. Yes, DAQ coaching staff makes every attempt to be at every single swim meet. However, in the rare instanc your swimmer's coach isn't present, please look for another member of the DAQ coaching staff.  Our coaches are enthusiastic and committed to helping all swimmers, regardless of what site they train at, have the best meet experience possible. The coaches look forward to this opportunity to get to know and assist all fo the swimmers on the team, and swimmers likewise should look forward to getting to know all of the many amazing coaches they may come in contact with during their career at DAQ.

Q. What is positive check-in?
Positive check-in is like “roll call.” By checking in upon arriving at the meet, the swimmer declares his/her intention to swim the events. Positive check-in is used to eliminate unnecessary heats in lengthy events and help the meet run in the most efficient manner possible. By not checking in the swimmer will be scratched from the event with the assumption that they are not present or do not wish to swim it.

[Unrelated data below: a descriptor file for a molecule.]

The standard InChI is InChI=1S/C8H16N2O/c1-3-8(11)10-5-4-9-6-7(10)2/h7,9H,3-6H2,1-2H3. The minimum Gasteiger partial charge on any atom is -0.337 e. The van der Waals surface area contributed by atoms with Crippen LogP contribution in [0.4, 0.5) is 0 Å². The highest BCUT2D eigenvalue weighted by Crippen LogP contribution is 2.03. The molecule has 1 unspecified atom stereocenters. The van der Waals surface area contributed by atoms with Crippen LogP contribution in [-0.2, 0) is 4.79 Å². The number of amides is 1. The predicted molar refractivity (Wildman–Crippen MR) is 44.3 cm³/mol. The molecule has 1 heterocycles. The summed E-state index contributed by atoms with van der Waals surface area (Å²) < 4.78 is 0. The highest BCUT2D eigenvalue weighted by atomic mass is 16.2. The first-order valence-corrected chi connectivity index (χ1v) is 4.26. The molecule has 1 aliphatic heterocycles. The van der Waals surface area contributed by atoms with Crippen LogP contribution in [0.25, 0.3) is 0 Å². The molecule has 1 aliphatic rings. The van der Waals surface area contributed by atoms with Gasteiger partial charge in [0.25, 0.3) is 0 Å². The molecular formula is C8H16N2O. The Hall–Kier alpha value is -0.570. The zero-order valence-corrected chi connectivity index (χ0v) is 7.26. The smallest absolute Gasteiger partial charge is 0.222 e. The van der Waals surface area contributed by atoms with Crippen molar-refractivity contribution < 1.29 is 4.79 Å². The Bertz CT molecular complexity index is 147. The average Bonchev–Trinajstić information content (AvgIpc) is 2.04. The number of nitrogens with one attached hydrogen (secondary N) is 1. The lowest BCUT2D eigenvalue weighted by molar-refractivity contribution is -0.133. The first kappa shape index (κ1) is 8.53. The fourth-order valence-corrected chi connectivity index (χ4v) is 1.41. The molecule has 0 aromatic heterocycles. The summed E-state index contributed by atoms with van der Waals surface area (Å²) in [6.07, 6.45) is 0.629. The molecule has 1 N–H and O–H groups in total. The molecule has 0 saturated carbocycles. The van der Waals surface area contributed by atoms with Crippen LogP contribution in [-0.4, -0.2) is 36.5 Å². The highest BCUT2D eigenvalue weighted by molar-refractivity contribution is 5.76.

Usually when you arrive at a meet, a “check-in” area is prominently displayed with a printout of that session’s events posted. It is the swimmer’s responsibility to put a check mark (✓) next to their name in each and every event they intend to swim.

Q. What is a scratch?
A scratch is when you do not swim an event in which you were entered and seeded. There are no penalties for scratching a pre-seeded event in an A/BB/C meet. There are usually no penalties for scratching a pre-seeded event in the prelims of a championship meet; however, this is not always the case. Make sure you are aware of the scratch procedures for a meet before you elect not to swim and event.

Q. How long do meets generally last?
The length of the meet depends on several factors. These include: type of events, number of swimmers entered in the meet, weather delays (if outdoors), and equipment efficiency. Most meets are limited to 4-hour sessions, not including warm-up.